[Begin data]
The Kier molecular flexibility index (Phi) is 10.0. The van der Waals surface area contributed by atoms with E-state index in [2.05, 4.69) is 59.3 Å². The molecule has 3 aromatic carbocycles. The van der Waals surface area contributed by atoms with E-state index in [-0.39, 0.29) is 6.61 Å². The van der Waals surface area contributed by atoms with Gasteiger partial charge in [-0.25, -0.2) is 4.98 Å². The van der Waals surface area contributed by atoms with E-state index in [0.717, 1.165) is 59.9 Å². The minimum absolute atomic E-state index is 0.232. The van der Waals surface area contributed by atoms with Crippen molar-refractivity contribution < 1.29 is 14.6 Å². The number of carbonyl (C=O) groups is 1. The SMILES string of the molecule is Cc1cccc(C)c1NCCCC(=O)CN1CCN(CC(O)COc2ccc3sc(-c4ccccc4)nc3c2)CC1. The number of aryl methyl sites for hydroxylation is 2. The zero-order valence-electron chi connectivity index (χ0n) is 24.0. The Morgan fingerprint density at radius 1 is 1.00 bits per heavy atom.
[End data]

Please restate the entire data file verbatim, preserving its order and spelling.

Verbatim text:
The Kier molecular flexibility index (Phi) is 10.0. The van der Waals surface area contributed by atoms with E-state index in [2.05, 4.69) is 59.3 Å². The molecule has 3 aromatic carbocycles. The van der Waals surface area contributed by atoms with E-state index in [-0.39, 0.29) is 6.61 Å². The van der Waals surface area contributed by atoms with Gasteiger partial charge in [-0.25, -0.2) is 4.98 Å². The van der Waals surface area contributed by atoms with E-state index in [0.717, 1.165) is 59.9 Å². The minimum absolute atomic E-state index is 0.232. The van der Waals surface area contributed by atoms with Crippen molar-refractivity contribution < 1.29 is 14.6 Å². The number of carbonyl (C=O) groups is 1. The SMILES string of the molecule is Cc1cccc(C)c1NCCCC(=O)CN1CCN(CC(O)COc2ccc3sc(-c4ccccc4)nc3c2)CC1. The number of aryl methyl sites for hydroxylation is 2. The zero-order valence-electron chi connectivity index (χ0n) is 24.0. The Morgan fingerprint density at radius 1 is 1.00 bits per heavy atom.